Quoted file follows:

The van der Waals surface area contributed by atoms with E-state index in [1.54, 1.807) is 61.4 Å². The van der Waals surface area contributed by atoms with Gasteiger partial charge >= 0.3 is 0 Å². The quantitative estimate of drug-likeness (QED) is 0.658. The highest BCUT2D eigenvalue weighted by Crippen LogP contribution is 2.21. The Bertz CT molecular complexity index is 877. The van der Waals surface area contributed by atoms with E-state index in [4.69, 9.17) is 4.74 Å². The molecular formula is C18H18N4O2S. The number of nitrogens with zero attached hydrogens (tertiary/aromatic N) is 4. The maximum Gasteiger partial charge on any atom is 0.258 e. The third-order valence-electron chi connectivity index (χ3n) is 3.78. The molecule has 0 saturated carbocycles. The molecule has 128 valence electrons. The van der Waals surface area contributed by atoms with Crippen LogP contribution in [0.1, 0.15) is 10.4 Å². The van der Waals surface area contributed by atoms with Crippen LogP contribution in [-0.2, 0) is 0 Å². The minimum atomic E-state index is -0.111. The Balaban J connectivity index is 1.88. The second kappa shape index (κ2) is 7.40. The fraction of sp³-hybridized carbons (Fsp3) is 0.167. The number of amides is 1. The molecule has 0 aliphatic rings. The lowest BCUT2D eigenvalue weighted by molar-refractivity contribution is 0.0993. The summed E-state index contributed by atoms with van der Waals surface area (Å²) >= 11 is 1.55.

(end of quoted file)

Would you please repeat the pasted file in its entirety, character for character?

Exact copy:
The van der Waals surface area contributed by atoms with E-state index in [1.54, 1.807) is 61.4 Å². The van der Waals surface area contributed by atoms with Gasteiger partial charge >= 0.3 is 0 Å². The quantitative estimate of drug-likeness (QED) is 0.658. The highest BCUT2D eigenvalue weighted by Crippen LogP contribution is 2.21. The Bertz CT molecular complexity index is 877. The van der Waals surface area contributed by atoms with E-state index in [4.69, 9.17) is 4.74 Å². The molecular formula is C18H18N4O2S. The number of nitrogens with zero attached hydrogens (tertiary/aromatic N) is 4. The maximum Gasteiger partial charge on any atom is 0.258 e. The third-order valence-electron chi connectivity index (χ3n) is 3.78. The molecule has 0 saturated carbocycles. The molecule has 128 valence electrons. The van der Waals surface area contributed by atoms with Crippen LogP contribution in [0.1, 0.15) is 10.4 Å². The van der Waals surface area contributed by atoms with Crippen LogP contribution in [-0.2, 0) is 0 Å². The minimum atomic E-state index is -0.111. The Balaban J connectivity index is 1.88. The second kappa shape index (κ2) is 7.40. The fraction of sp³-hybridized carbons (Fsp3) is 0.167. The number of amides is 1. The molecule has 0 aliphatic rings. The lowest BCUT2D eigenvalue weighted by molar-refractivity contribution is 0.0993. The summed E-state index contributed by atoms with van der Waals surface area (Å²) >= 11 is 1.55.